The big shift is that publishers no longer see themselves as manufacturers and distributers of books. They’re running a rights management business, which means taking advantage of the full copyright on a property, instead of licensing a tiny part of that copyright. (If you don’t understand that sentence, get a copy of the Copyright Handbook. If you’re too damn lazy or cheap to do that, at least see this blog post of mine.)

(2) ATWOOD. “Margaret Atwood awarded 2016 PEN Pinter Prize”.

Canadian poet, novelist and environmental activist Margaret Atwood has been awarded the 2016 PEN Pinter Prize. She will receive her award at a public event at the British Library on the evening of Thursday 13 October, where she will deliver an address.

Margaret Atwood was chosen by this year’s judges Vicky Featherstone, Zia Haider Rahman, Peter Stothard, Antonia Fraser and President of English PEN and Chair of Judges, Maureen Freely.

The judges praised Atwood as a ‘consistent supporter of political causes’, adding ‘her work championing environmental concerns comes well within the scope of human rights … she is a very important figure in terms of the principles of PEN and of Harold Pinter’.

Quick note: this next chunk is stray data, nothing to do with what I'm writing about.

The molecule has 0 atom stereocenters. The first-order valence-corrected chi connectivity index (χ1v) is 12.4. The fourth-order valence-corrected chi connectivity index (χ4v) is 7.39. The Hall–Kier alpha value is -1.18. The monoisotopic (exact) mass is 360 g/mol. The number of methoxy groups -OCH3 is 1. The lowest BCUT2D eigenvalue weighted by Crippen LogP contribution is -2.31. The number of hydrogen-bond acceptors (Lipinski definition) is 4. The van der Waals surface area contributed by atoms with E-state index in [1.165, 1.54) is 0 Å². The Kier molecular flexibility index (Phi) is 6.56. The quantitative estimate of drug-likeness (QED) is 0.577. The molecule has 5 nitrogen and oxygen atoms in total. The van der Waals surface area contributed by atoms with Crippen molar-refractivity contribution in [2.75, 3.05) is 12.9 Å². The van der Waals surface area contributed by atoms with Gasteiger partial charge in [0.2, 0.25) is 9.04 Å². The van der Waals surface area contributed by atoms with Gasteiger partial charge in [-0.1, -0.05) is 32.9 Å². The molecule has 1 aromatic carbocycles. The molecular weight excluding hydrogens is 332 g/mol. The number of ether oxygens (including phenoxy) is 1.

Atwood said:

I am humbled to be the recipient of the 2016 PEN Pinter Prize. I knew Harold Pinter and worked with him – he wrote the scenario for the film version of The Handmaid’s Tale, back in 1989 – and his burning sense of injustice at human rights abuses and the repression of artists was impressive even then. Any winner of such an award is a stand-in for the thousands of people around the world who speak and act against such abuses. I am honoured to be this year’s stand-in.

(3) GUY WITH A GUN. Bruce Arthurs wrote about this army experience in 2012 after the Aurora theater shooting, and it’s relevant again this week: “Shots In The Dark, or, How I Became A Sharpshooter”.

Several ammo clips later, I and the other trainees have finished the Night Firing exercise and gather around to get our scores. I get a high score.  I get a surprisingly high score.  I get an astonishingly high score, far above the type of scores I’d gotten during daytime firing exercises.  I get a score so high that suddenly I’ve moved up into Sharpshooter-level numbers. That Holy Shit guy?  He skunked it.  Didn’t hit a single target. Well, let’s revise that statement, because it doesn’t take much time or brains to figure out what happened.  In the dark, with everyone firing around him, with multiple targets and multiple dim flashes, he’d gotten his orientation just slightly off and had been shooting at the wrong target.  The target of the guy next to him.  At my target.